Somewhat in the spirit of Jonathan Swift, I offer a modest proposal.
Swift, an Irish satirist and political pamphleteer, provoked uproar in the 1720s when he suggested that one of the solutions to grinding poverty was to have the poor sell their children to the rich so the rich could eat them. He said this would break the cycles of both poverty and hunger. He stopped just short of providing recipes.
People didn’t get that Swift was making a joke to make a point. They were horrified.
My own modest proposal isn’t quite that severe.
I just want a massive new system of public housing projects.
I want to provide free housing for our lawmakers—but with a catch.
I want them all to have to live together. And I want Democrats and Republicans to have to room together.
I want them to have to share breakfast and evening meals together. I want them to have to work out a chore list where they share responsibilities. I want them to have to figure out who gets to use the bathroom first and who has to fix the coffee in the morning. I want them to have to decide who cooks and who cleans up.
I want them to learn to share.
I got the idea for this not just from Jonathan Swift but—sort of—from former Sen. Evan Bayh. As he was leaving the U.S. Senate, Bayh lamented that members of the two parties didn’t socialize anymore. He said it was a lot harder to try to demean an opponent if you knew you were going to have lunch with that person in just a few hours.
If lunch together is good, living together would be even better.
Let’s start with Indiana House Speaker Brian Bosma, R-Indianapolis, and House Minority Leader Pat Bauer, D-South Bend. If the House of Representatives were your average day care, Bosma and Bauer would have spent most of January in timeout.
About the only way we can put an end to their mischief is to make it clear they cannot escape the consequences of it. We make them room together.
If we lock them in the same place and force them to spend 24 hours a day together, they either will have to work out their differences or one or both of them will quit. Then we get to start over.
We could refine this concept by throwing in some of the fines Speaker Bosma is so fond of and that the Indiana Supreme Court is deliberating right now. Bosma and his fellow Republicans want to fine legislators $1,000 per legislator per day for boycotting sessions.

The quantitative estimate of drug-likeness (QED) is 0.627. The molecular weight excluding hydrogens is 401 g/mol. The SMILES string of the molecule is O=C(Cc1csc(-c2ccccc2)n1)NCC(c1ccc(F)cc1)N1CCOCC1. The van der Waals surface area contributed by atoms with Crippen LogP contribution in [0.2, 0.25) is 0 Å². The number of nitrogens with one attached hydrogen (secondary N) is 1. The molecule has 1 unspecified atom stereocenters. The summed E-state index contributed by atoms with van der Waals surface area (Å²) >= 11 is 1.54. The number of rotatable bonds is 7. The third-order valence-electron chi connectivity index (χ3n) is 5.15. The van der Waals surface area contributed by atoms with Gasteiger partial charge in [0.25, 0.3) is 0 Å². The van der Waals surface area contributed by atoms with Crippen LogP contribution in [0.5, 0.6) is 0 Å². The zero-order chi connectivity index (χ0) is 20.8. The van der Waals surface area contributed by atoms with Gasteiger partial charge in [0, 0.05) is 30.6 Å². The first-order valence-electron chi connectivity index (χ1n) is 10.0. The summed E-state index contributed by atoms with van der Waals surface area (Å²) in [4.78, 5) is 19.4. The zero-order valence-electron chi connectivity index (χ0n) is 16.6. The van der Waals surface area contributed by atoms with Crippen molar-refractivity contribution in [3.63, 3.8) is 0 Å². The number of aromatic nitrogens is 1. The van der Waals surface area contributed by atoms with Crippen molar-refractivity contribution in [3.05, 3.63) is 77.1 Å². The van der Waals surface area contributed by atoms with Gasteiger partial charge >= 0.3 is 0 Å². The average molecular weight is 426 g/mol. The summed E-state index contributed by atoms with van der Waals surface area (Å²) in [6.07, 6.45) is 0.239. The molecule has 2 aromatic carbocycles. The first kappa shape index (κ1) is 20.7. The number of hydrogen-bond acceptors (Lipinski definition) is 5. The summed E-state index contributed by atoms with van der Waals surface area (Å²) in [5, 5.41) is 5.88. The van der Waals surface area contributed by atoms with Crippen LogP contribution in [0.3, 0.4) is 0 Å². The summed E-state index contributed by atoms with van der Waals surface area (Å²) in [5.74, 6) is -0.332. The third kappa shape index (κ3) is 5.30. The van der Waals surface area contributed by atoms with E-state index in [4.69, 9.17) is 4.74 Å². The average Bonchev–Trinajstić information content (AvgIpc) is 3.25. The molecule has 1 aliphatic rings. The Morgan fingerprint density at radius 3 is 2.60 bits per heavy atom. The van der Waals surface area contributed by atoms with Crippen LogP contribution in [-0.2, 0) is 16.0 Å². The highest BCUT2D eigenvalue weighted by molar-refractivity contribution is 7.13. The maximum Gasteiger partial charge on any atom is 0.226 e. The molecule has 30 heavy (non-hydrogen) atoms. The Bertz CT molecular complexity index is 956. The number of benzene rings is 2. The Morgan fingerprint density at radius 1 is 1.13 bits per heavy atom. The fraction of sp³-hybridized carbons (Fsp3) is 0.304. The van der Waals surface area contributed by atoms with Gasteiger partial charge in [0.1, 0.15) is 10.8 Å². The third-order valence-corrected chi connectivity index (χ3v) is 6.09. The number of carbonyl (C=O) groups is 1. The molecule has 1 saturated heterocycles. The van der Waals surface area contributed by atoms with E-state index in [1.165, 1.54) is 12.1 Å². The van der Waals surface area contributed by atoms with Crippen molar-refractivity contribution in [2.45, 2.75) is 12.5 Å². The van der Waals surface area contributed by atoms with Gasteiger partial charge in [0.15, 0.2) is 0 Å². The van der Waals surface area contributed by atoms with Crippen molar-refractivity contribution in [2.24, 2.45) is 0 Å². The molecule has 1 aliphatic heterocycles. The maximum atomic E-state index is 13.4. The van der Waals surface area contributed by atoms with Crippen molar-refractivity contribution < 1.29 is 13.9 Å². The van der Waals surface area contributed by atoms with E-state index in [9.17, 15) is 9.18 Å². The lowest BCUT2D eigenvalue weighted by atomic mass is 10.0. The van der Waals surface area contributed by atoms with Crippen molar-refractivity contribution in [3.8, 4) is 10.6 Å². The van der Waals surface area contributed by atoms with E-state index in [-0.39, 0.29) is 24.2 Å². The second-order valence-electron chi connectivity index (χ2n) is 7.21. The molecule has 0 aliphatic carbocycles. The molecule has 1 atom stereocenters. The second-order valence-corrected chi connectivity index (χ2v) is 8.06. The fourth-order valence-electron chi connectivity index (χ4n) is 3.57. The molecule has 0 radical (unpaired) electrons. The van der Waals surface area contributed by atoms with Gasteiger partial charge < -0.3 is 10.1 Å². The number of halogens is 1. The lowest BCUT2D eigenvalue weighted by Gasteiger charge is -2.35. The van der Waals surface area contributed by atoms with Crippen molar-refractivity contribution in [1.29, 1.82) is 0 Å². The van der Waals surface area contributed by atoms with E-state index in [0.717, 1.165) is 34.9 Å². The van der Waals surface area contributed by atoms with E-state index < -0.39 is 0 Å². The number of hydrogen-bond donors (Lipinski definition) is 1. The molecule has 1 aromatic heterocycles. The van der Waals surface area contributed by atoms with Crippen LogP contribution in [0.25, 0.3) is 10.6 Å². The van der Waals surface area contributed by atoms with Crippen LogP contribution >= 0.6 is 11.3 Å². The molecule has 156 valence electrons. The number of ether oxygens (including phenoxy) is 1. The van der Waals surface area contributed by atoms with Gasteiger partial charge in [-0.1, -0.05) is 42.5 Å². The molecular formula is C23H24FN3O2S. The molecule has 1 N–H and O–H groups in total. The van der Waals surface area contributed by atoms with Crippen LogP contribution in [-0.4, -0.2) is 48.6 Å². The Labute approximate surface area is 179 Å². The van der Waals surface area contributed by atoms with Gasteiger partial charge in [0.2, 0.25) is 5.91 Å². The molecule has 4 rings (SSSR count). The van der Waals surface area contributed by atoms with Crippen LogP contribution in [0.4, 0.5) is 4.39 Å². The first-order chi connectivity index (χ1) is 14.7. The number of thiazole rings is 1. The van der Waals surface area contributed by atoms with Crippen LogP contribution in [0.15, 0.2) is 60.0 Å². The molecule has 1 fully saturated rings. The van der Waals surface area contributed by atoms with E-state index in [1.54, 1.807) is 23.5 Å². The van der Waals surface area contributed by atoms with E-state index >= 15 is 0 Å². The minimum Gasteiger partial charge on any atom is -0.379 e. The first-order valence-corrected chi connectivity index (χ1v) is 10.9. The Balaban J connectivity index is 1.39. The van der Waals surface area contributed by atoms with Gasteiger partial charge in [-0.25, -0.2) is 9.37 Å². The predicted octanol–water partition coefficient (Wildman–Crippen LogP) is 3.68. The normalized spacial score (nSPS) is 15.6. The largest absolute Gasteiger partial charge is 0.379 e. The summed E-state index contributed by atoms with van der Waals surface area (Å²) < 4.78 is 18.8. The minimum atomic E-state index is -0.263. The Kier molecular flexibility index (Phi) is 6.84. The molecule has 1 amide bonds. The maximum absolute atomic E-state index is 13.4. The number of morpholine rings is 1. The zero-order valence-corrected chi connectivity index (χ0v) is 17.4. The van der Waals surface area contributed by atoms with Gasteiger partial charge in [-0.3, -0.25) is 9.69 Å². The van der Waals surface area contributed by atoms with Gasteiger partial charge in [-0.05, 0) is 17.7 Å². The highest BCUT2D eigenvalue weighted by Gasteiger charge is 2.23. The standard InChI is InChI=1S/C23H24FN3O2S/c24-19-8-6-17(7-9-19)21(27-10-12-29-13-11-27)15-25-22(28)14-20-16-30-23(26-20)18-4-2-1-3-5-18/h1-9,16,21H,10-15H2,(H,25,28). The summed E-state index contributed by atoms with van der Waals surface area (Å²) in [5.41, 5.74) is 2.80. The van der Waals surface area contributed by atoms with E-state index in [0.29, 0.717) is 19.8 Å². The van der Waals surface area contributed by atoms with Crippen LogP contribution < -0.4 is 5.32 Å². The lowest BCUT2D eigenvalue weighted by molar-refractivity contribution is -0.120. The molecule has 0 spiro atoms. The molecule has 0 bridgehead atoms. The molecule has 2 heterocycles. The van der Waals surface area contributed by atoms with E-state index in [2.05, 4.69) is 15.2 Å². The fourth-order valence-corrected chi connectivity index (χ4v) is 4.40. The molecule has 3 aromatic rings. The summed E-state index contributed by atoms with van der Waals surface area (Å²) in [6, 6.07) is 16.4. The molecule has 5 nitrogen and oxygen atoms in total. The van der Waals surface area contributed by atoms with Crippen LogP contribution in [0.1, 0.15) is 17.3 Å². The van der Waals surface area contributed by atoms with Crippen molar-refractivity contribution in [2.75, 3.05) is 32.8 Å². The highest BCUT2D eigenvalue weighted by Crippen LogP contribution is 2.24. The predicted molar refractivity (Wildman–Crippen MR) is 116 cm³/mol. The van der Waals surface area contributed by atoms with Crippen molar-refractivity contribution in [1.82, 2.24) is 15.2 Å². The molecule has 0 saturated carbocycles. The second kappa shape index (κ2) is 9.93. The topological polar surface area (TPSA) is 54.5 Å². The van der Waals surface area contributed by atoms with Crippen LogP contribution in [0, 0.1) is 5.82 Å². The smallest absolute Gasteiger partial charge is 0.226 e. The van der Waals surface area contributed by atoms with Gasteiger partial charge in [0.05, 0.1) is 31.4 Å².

Let’s lower the price tag but increase the number of offenses. Let’s impose penalties of, say, $25 for not doing the dishes when it’s your turn. Make it $50 for not making your bed. And $75 for letting the trash pile up.
If there are those who say this proposal is too cruel, well, it is less cruel than the canned hunting preserve bill—a satirical concept Jonathan Swift would have loved, but one that is, alas, real—now moving through the Indiana General Assembly.
We also could build in a system of incentives for our legislators.
Most colleges and universities periodically provide free food and activities for students on their campuses when those students have been working hard. Sometimes it’s a free pizza night. Other times, the school brings in a band.
Some of the most popular events, though, are the open mike nights, where students perform together and for one another.
When Brian Bosma and Pat Bauer share a stage on karaoke night and sing a duet of “Up Where We Belong,” we will know our work is almost done.
Let’s make our legislators live together.
It’s the only way they’ll learn about responsibility, about sharing and about playing nicely with others.
Thank you, Jonathan Swift.•
Krull directs Franklin College’s Pulliam School of Journalism, hosts the weekly news program “No Limits” on WFYI-FM 90.1, and is executive director of The Statehouse File. Send comments on this column to email@example.com.